Twitter has unveiled a new label for Election Day announcements that don’t come from “official sources” – a category including not just election authorities, but national news outlets that frequently get stories wrong.
From Tuesday through Inauguration Day – over two months – Twitter will slap a ‘disputed’ label on “some Tweets that make claims about election results,” the platform announced on its blog on Monday. Election-related tweets from any candidate running in 2020 and their campaigns, along with US-based accounts with over 100,000 followers, risk incurring the punitive labels, as does any tweet with over 25,000 likes or retweets.
We may label Tweets, starting on election night, that make claims about election results before they’re officially called.We’ll be prioritizing the presidential election and other highly contested races where there may be significant issues with misleading information. pic.twitter.com/BExhZdVMnB
The alert shows up as a blue exclamation point and a warning that “official sources may not have called the race when this was tweeted” or “official sources called this election differently,” depending on the outcome. Attempting to retweet the offending material enlarges the warning, adding a button so the user can “find out more” about how to “help keep Twitter a place for reliable info.”
Labeled tweets cannot be retweeted, liked, or replied to, only quote-tweeted. The platform has cracked down on users’ ability to retweet anything over the past month in what it claims is an effort to stop the spread of misinformation by forcing users to consider why they’re sharing a particular post, incensing non-US users who resent having to curtail their own retweeting for an election that means nothing to them.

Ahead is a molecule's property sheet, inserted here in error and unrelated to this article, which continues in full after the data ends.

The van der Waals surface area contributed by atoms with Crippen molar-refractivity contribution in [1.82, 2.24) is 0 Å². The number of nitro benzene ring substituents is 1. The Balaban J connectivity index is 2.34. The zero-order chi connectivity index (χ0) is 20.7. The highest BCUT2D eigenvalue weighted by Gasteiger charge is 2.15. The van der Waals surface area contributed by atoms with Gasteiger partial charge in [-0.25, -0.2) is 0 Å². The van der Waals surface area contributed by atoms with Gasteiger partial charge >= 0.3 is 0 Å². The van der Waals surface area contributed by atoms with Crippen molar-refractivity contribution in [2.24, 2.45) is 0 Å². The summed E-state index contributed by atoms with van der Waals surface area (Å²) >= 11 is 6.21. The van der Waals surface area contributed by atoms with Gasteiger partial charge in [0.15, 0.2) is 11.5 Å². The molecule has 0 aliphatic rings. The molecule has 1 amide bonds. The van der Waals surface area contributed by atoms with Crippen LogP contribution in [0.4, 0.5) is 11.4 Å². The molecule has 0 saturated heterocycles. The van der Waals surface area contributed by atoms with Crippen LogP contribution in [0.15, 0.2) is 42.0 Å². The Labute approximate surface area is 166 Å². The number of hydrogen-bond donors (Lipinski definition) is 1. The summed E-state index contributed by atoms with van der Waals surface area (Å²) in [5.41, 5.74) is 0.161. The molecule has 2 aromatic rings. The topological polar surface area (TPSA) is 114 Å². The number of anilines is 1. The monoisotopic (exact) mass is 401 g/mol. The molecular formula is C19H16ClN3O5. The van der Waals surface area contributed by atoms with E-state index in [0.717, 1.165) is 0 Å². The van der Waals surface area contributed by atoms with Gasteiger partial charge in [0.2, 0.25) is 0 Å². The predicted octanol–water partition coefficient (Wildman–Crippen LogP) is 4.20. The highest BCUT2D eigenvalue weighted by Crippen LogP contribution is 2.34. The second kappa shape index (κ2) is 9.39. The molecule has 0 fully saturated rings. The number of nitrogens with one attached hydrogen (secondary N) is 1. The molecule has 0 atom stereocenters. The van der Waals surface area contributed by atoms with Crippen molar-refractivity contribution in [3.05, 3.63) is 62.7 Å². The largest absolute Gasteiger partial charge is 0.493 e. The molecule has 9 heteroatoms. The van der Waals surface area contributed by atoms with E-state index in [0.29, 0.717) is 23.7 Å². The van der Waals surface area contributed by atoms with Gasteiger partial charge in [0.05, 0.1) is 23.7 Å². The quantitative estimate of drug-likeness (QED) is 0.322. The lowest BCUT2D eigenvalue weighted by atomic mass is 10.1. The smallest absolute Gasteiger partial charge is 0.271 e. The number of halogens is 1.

Not all accounts will be subject to the indignity of the warning labels. “Official sources” will be permitted to post what they like about the election without fear of censorship. Twitter has clearly delineated which accounts will receive this privilege: in addition to state election officials, ABC News, Associated Press, CBS News, CNN, Fox News, NBC News, and Decision Desk HQ (a platform that reports election results) will be able to discuss those results.
While concerned voters might note that many of those news organizations are notorious for getting political stories wrong, those who fear a digital “Dewey Defeats Truman” need not be concerned – Twitter wrote in its post that it picked those organizations for their “dedicated, independent election decision desks.” Those desks don’t seem to have Twitter accounts separate from the main news organization, however.
The labels are only the latest development in Twitter’s lengthy track record of chipping away at users’ speech. The 2020 campaign season has seen the platform slap “misleading” and “disputed” warnings on content that does not conform to the prevailing narrative, whether it’s a tweet from White House medical adviser Scott Atlas questioning the effectiveness of mask mandates or a tweet from President Donald Trump questioning the integrity of mail-in voting. A bizarre attempt to “pre-bunk” voting-related disinformation was also rolled out last week.
Last month, the platform debuted a “disputed” warning similar to the election-misinformation prompt for users trying to retweet wrongthink, a move which was itself a partial walkback of the blanket ban on sharing a link to the New York Post’s story on the incriminating contents of Democratic scion Hunter Biden’s laptop. The decision was presumably spawned more by self-interest than censorship remorse, as the Republican National Committee had filed a complaint with the Federal Election Commission charging Twitter’s latest attempt to (supposedly) prevent election meddling had in fact meddled in the election on behalf of the Biden campaign.
The platform’s efforts to micromanage the narrative have driven Trump, himself an enthusiastic Twitter user, into a frenzy, leading him to repeatedly threaten to repeal social media platforms’ Section 230 legal liability protection.
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